Why are (most) boats beautiful?

On our Biscay cruises,  we visited the lovely little Ile de Groix , once home to great fleets of long distance tuna boats. It is only recently that I have come across an intriguing explanation of why the famous fishing boats of Ile de Groix are such attractive little ships.

They are designed by the sea itself, in just the same very serious and real sense that the dolphin and every other fast-swimming sea creature is designed for its life in the ocean through natural selection under pressure from the marine environment. No wonder that a boat that is fit for purpose is very often also a beautiful object and artefact, and that the language of boat appreciation is so full of words and phrases like lovely, or elegant lines or a pretty shear.

Taking Darwin’s ideas and applying them to boats, the French philosopher and journalist Emile-Auguste Chartier wrote in 1908:

“The small decked Breton fishing boats from the Ile de Groix that fish in distant waters are wonderful machines. I have heard an engineer say that the best designed battleship is a monster compared with these gracious and solid hulls, where the curves, slopes and thicknesses are everywhere what they should be.

We admire the work of bees; but human work of this kind is much like making the hexagonal cells of the hive. Watch the bee or the fisherman and you won’t find a trace of reasoning or geometry: you will find only an unthinking attachment to custom, which is, however,  enough to explain the advancement and perfection  of their artefacts.  Here is how:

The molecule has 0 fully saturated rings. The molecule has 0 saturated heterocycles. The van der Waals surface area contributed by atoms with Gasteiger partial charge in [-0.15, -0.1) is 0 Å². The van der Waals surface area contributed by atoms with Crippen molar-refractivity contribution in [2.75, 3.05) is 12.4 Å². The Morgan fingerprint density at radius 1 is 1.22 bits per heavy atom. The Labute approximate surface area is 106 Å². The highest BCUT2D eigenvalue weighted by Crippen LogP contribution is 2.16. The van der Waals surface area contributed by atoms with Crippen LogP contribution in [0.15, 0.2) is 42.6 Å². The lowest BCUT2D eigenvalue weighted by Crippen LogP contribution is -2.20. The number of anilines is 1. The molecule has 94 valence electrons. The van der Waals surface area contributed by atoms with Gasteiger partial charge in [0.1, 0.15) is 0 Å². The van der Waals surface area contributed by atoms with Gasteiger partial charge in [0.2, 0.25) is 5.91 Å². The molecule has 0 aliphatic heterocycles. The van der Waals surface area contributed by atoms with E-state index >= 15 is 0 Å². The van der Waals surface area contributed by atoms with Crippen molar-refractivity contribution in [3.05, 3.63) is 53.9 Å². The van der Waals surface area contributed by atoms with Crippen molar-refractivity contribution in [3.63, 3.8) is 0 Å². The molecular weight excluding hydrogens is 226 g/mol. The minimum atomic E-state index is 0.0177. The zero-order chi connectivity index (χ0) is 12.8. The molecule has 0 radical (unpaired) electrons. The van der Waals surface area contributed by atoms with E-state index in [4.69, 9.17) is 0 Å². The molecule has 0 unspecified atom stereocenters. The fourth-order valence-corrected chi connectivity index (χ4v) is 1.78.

Every boat is a copy of another boat; all the science stops there: to copy what  exists is to make what one has always made. Let us think about it the way Darwin would. It’s obvious that a badly made boat will go to the bottom after one or two fishing seasons, and so will never be copied.  They rightly copy only the old hulls that have resisted everything. They understand  very well that, most often, such an old hull is precisely the most perfect of all, the one which responds best to the use that has been made of it: a trial and error method, a blind method, which nevertheless leads to continually increasing perfection.

It is possible, from time to time, by chance, that a mediocre boat escapes the blasts of wind and therefore offers a poor model; but that is an exception. In a huge number of experiments, it is not possible that there are a lot of mistakes. A well built boat may go on a reef; a pile of junk may escape. But in a hundred thousand boats of all types thrown against the waves, the waves will bring back just a few inadequate ones and almost all the good ones; it would need a miracle for all the best ones to be shipwrecked.

So one can say, with complete rigour, that it is the sea herself that shapes the boats, chooses those that are suitable and destroys the others.  New boats being copied from those that return, the ocean keeps choosing among the elite yet another elite, and again thousands of times. Each step forward is imperceptible; the craftsman  is always copying, and will say nothing must change in the form of the boat; improvement results exactly from this attachment to routine. That’s how the instinct of the tortoise overtakes the science of the hare”.

Spring Fever is from a different sailing world altogether, a 1980s GRP yacht, but I’ve always been pleased by how many observers compliment her lines, as I’ve often heard about  all of David Thomas’s designs. I’ve also heard his boats criticised for being old fashioned even when they were launched, in an age of wide bodied competition from France. But Chartier’s explanation reinforces the idea that if it looks right, it is right. I feel better about our 30 year old boat already.

My translation, from Propos d’un Normand, 1908, by Chartier, under his single writing pseudonym Alain. I found the full text after a passing reference in Daniel Dennett’s From Bacteria to Bach and back, 2017.